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7 September 2015 Geographic Spread of Pheidole obscurithorax (Hymenoptera: Formicidae)
James K. Wetterer, Joe A. Macgown, Luis A. Calcaterra
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The South American big-headed ant Pheidole obscurithorax was first found in North America in Mobile, Alabama in 1949. Since then, this species has also been recorded in Florida, Georgia, Mississippi, and Texas. We compiled and mapped published and unpublished specimen records of P. obscurithorax from >170 sites in South America and the US to evaluate the current geographic range of this species and its possible future spread. We documented the earliest known records for nine geographic areas (South American countries and US states). Site records of P. obscurithorax ranged 27.5 degrees of latitude (from 6.7°S to 34.2°S) in South America, and 3.5 degrees of latitude (from 28.0°N to 31.5°N) in North America. It may be that the North American populations of P. obscurithorax have a fairly narrow range of climatic tolerances. Earlier genetic analyses of native and exotic populations of P. obscurithorax found that the North America populations appear to originate from a single introduction from a population most closely related to native study populations from a stretch along the Paraná River in Argentina from Resistencia (27.5°S) to Santa Fe (31.6°S). This latitudinal range matches the current latitudinal range of P. obscurithorax in North America. Alternatively, the much greater latitudinal range of P. obscurithorax in South America suggests that exotic populations of P. obscurithorax may have potential for much additional expansion in North America and beyond. In South America, P. obscurithorax has a similar native range as the invasive fire ant Solenopsis invicta. In the North America, exotic populations of P. obscurithorax may spread like S. invicta has, across the southeast of the US and into the West Indies.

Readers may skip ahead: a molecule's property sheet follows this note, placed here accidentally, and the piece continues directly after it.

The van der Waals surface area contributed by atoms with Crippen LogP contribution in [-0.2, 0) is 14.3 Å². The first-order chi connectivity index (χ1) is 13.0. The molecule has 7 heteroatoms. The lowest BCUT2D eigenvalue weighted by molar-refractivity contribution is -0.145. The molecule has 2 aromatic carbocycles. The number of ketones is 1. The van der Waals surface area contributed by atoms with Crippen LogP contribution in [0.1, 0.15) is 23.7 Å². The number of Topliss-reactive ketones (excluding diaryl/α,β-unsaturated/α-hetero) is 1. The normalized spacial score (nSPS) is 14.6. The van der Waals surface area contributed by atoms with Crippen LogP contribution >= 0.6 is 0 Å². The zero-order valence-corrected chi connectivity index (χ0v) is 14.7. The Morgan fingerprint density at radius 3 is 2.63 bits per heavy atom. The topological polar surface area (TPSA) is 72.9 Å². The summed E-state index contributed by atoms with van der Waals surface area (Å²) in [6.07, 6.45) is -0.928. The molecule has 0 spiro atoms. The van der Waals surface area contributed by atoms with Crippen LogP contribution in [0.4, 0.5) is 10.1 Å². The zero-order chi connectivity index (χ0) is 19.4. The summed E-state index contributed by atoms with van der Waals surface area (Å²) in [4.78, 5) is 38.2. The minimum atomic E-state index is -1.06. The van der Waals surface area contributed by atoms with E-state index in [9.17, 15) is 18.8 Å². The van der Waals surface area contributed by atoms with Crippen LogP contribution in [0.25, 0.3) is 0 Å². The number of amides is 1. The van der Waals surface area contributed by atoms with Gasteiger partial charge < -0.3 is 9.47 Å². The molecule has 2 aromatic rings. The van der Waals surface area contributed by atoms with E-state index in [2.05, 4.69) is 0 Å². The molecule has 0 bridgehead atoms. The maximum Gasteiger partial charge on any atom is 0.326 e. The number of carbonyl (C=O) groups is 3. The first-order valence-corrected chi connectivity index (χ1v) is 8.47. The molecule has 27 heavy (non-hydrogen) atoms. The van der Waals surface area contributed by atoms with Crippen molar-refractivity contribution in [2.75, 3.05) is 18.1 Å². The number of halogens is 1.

James K. Wetterer, Joe A. Macgown, and Luis A. Calcaterra "Geographic Spread of Pheidole obscurithorax (Hymenoptera: Formicidae)," Transactions of the American Entomological Society 141(1), 222-231, (7 September 2015).
Published: 7 September 2015
biological invasion
exotic range
invasive species
native range
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